Title: The Blue Lamp
Genre: Crime, Drama
Director: Basil Dearden
Music: Jack Parnell
Cinematography: Gordon Dines
A non-comedy Ealing Studio production dedicated to the men and women in the police service of Britain, Basil Dearden’s THE BLUE LAMP, whose title is a metonymy of police station, vehemently blends its realism milieu, the increase of post-war crime, with defiantly positive vibes around a virtuous constabulary, the constituents of their vocation runs the gamut from a nattering lady’s lost dog to a deadly gun-point encounter with a reckless misfit Tom Riley (Bogarde).
PC George Dixon (Warner) is a veteran copper on the verge of retirement, but accepts to stay on his beat for an additional 5 more years with alacrity. In spite of Ms. Dixon’s (Henson) initial reluctance, he offers lodging to a newly recruited PC Andy Mitchell (Hanley), who is exactly the same age of his son they lost in the war, and the trio actually gets along pleasantly and forms an ersatz family. On the same beat, Tom Riley and his partner-in-crime Spud (Doonan) are the peace-disturbing pests, from home-invasion, jewelry robbery to a stick-up in a cinema’s wicket goes terribly wrong, George, a foolhardy hero who doesn’t even bat an eyelid in the face of a loaded revolver, is shot by Tom and later dead in the hospital. There is an affecting naiveté in George’s attempt of talking Tom out of his transgression, which we couldn’t bear thinking about nowadays, that is how far our society have been degraded since then.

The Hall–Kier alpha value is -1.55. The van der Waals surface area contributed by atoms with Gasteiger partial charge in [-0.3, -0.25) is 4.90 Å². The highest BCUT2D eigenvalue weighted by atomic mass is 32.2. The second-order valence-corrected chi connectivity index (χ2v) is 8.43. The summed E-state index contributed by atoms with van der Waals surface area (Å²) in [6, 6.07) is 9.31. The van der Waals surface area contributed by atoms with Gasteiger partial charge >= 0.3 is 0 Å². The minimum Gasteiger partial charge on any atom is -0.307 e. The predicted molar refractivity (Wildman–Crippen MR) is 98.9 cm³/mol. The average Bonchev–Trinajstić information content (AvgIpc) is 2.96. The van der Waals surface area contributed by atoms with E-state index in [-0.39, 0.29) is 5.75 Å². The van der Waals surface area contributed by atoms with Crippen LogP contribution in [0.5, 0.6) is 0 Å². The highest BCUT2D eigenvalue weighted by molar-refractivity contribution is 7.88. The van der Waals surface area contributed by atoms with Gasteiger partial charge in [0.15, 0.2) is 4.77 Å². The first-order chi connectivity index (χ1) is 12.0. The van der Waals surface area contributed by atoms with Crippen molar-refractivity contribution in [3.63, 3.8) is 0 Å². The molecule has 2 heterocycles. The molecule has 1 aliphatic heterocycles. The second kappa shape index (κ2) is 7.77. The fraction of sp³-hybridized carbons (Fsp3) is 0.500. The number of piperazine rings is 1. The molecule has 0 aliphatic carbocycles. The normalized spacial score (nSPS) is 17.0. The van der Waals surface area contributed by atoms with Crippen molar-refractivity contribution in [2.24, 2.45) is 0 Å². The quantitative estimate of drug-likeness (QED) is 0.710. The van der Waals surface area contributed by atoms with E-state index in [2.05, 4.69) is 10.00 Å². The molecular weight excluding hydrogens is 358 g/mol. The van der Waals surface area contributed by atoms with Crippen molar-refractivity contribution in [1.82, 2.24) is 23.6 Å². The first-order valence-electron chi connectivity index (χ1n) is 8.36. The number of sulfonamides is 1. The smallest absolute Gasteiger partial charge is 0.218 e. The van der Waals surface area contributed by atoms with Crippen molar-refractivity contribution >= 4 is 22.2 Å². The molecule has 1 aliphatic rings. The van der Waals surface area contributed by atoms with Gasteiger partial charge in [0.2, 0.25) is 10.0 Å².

The rest of the story is to track down the perpetrator unbeknownst to the police through an assiduous and judicious procedural, mostly predicated on the lead of Tom’s girlfriend Diana Lewis (a 29-year-old Peggy Evans in a full-on victim mode of cluelessness, trepidation and hysteria, but she simply cannot pass off as a 17-year-older, no matter how much silver-screen glamuor is vamped up on her), and galvanized by Tom’s unexpectedly bold move, walking into the police station in broad daylight and feigning innocence through his wiles, the film pumps up its tension in a blistering car-chasing money shot in a suspiciously empty London, and slates its spectacular finale inside a jam-packed stadium where a dog race is in full swing and semaphore is signaled on the strength of a collective sense poetic justice, the film is rounded off with a slam-dunk fulfillment.
Jack Warner and Jimmy Hanley both give straight-up appearances of ordinary coppers with a heart, Robert Flemyng as Police Sgt. Roberts and Bernard Lee as Inspector Cherry are the brains in the work, both can actualize a glint of reactionary cognizance with nicety, but indeed, it is Dirk Bogarde’s dodgy villain gets the biggest canvas to run away with all our attention and admiration through his insidious beguilement. For what it is worth, THE BLUE LAMP is a solid testimony of Dearden’s cinematic aptitude and craftsmanship and harks back to a bygone era when the two sides of the law are still distinctively black or white.
referential point: Dearden’s VICTIM (1961, 8.3/10)